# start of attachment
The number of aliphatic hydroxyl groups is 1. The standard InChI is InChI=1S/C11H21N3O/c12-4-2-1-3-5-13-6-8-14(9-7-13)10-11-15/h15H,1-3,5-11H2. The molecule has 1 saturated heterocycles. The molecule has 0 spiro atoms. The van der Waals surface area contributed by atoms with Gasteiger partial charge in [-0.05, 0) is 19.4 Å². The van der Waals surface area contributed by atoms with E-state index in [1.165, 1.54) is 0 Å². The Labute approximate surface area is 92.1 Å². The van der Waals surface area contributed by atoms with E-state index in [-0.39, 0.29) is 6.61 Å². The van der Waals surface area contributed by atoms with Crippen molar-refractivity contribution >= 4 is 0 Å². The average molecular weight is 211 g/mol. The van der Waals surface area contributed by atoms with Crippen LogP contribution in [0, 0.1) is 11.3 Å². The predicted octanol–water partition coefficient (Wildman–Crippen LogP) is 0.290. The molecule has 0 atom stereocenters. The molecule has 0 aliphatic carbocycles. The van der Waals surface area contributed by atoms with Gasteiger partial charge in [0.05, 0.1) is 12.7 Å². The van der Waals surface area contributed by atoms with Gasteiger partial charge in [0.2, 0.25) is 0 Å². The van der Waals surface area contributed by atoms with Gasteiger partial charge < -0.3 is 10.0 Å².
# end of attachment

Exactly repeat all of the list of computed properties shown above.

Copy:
The number of aliphatic hydroxyl groups is 1. The standard InChI is InChI=1S/C11H21N3O/c12-4-2-1-3-5-13-6-8-14(9-7-13)10-11-15/h15H,1-3,5-11H2. The molecule has 1 saturated heterocycles. The molecule has 0 spiro atoms. The van der Waals surface area contributed by atoms with Gasteiger partial charge in [-0.05, 0) is 19.4 Å². The van der Waals surface area contributed by atoms with E-state index in [1.165, 1.54) is 0 Å². The Labute approximate surface area is 92.1 Å². The van der Waals surface area contributed by atoms with E-state index in [-0.39, 0.29) is 6.61 Å². The van der Waals surface area contributed by atoms with Crippen molar-refractivity contribution >= 4 is 0 Å². The average molecular weight is 211 g/mol. The van der Waals surface area contributed by atoms with Crippen LogP contribution in [0, 0.1) is 11.3 Å². The predicted octanol–water partition coefficient (Wildman–Crippen LogP) is 0.290. The molecule has 0 atom stereocenters. The molecule has 0 aliphatic carbocycles. The van der Waals surface area contributed by atoms with Gasteiger partial charge in [0.05, 0.1) is 12.7 Å². The van der Waals surface area contributed by atoms with Gasteiger partial charge in [0.2, 0.25) is 0 Å². The van der Waals surface area contributed by atoms with Gasteiger partial charge < -0.3 is 10.0 Å².